This can make a big difference if you train in the afternoon and your bedtime is only 6 hours (or fewer) away from your training time.

Keep in mind that you should only take pre-workout twice in one day if you have two intense training sessions that day.

If you are taking more than one serving per day, you should ensure you do not surpass 400 mg of caffeine per day (the upper limit for caffeine intake).

3. Your Body Mass

Studies on caffeine for boosting performance generally base recommended intake in terms of body weight, suggesting at least 3 mg of caffeine per kg of body weight.

For example, a person weighing 100 kg (220 lbs) would need at least 300 mg of caffeine. Not all pre-workout products contain this much caffeine, so the pre-workout would wear off more quickly for this person than a person with a lower body mass (60 kg or 134 lbs).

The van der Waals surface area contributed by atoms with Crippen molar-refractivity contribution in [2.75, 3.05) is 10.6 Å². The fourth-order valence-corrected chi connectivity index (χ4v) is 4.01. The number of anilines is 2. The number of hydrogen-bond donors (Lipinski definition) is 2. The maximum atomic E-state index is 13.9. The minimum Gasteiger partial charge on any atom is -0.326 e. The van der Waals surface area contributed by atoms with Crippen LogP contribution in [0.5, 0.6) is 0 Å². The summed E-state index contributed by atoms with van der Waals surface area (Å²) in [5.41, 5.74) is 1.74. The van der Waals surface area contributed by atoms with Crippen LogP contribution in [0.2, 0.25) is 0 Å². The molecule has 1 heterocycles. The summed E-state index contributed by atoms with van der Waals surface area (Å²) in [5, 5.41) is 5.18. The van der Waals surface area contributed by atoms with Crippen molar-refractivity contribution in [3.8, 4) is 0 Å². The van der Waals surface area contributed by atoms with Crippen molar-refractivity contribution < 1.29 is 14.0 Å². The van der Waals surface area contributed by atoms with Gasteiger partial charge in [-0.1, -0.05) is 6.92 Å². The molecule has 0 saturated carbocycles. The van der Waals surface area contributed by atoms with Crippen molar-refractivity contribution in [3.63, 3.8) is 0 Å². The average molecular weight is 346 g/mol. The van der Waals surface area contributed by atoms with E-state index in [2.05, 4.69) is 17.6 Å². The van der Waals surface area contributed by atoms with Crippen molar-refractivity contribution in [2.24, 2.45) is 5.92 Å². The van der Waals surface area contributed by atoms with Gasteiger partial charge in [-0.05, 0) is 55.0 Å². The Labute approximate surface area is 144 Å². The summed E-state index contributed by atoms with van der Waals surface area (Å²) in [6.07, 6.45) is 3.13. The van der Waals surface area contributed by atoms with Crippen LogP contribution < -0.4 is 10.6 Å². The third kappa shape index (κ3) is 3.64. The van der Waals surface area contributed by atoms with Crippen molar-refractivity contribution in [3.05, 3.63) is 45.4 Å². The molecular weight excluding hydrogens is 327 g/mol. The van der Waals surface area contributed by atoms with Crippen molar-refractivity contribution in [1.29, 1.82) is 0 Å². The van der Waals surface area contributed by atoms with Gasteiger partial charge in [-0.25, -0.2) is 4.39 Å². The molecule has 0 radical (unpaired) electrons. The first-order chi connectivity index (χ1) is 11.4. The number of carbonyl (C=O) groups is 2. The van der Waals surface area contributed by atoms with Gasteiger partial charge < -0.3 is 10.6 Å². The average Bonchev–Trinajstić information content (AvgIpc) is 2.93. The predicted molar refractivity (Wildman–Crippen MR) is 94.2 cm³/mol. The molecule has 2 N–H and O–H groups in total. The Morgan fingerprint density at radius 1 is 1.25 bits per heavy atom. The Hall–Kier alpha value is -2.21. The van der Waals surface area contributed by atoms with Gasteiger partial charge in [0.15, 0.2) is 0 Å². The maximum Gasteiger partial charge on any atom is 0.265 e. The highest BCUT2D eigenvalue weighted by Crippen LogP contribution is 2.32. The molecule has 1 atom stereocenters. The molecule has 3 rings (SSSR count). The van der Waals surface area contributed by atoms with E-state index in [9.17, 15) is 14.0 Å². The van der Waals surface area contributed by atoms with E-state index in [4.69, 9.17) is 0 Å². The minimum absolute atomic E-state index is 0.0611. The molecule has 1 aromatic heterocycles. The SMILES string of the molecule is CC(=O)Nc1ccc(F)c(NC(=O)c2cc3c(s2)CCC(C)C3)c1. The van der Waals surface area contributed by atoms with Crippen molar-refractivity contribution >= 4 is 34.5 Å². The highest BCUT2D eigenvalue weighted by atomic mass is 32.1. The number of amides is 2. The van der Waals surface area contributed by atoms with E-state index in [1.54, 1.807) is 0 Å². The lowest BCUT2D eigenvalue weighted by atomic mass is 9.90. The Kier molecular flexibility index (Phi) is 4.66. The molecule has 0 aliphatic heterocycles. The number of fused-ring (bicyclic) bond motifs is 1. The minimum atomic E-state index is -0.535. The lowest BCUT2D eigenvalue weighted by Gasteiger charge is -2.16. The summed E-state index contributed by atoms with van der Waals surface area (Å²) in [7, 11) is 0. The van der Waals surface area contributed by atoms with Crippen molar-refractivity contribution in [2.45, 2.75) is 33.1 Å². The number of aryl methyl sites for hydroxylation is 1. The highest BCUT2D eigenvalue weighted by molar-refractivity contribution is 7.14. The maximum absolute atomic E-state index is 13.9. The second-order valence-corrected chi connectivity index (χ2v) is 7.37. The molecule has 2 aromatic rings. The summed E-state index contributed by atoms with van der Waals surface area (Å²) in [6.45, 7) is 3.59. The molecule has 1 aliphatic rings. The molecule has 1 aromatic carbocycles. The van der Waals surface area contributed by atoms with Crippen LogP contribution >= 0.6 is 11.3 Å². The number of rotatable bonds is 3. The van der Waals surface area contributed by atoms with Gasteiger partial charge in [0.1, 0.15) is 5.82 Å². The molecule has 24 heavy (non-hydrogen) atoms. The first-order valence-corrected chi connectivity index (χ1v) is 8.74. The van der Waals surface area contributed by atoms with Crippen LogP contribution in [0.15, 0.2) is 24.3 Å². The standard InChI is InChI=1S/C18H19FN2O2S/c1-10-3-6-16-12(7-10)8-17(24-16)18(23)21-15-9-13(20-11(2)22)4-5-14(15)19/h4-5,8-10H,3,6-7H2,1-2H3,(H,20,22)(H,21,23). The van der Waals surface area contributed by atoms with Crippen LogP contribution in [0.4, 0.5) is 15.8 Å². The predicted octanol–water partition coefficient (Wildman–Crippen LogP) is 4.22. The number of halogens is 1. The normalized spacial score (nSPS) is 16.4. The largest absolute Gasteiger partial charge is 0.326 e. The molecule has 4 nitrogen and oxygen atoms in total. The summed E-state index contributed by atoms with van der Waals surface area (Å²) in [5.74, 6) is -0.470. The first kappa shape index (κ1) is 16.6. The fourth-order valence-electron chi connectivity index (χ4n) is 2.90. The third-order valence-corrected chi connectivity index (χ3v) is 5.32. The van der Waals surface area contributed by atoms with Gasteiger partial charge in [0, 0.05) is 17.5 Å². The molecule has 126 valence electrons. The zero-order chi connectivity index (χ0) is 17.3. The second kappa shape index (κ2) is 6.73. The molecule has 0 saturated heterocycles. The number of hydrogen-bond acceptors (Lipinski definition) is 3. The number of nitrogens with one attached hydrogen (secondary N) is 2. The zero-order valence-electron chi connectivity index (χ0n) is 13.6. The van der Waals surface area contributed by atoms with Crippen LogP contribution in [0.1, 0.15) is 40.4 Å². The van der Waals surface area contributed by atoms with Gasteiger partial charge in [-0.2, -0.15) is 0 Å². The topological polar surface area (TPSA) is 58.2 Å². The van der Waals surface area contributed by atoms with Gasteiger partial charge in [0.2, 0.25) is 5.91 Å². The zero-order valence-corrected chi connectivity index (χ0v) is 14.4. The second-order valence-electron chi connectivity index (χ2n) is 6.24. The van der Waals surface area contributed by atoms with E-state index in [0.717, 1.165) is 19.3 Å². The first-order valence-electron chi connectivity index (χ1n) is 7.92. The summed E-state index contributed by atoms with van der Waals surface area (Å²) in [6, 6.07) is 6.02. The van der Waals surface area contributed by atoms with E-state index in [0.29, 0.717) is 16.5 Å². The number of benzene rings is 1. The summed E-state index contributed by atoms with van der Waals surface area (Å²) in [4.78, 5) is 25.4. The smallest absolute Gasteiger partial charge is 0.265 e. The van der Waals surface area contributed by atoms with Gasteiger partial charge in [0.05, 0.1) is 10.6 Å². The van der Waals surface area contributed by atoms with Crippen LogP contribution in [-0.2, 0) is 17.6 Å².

Beyond just caffeine, people with higher body mass generally have a higher baseline metabolic rate (they burn calories at a faster rate) than people with lower body mass, meaning pre-workout would stay longer in your system if you have a lower body mass.

4. Your Body Composition

Beyond just body mass, body composition also plays a role in how long pre-workout stays in your system because leaner people have a higher metabolic rate (burn more calories per day) than people with a higher body fat percentage even if they weigh the same.

For example, a person weighing 100 kg (220 lbs) with 20% body fat will have pre-workout stay longer in their system than a person weighing 100 kg (220 lbs) with only 10% body fat.

5. Your Activity Level

The more active you are, the higher your energy expenditure, meaning the more quickly your body will use up all ingested nutrients, whether from whole foods or from supplements like pre-workout.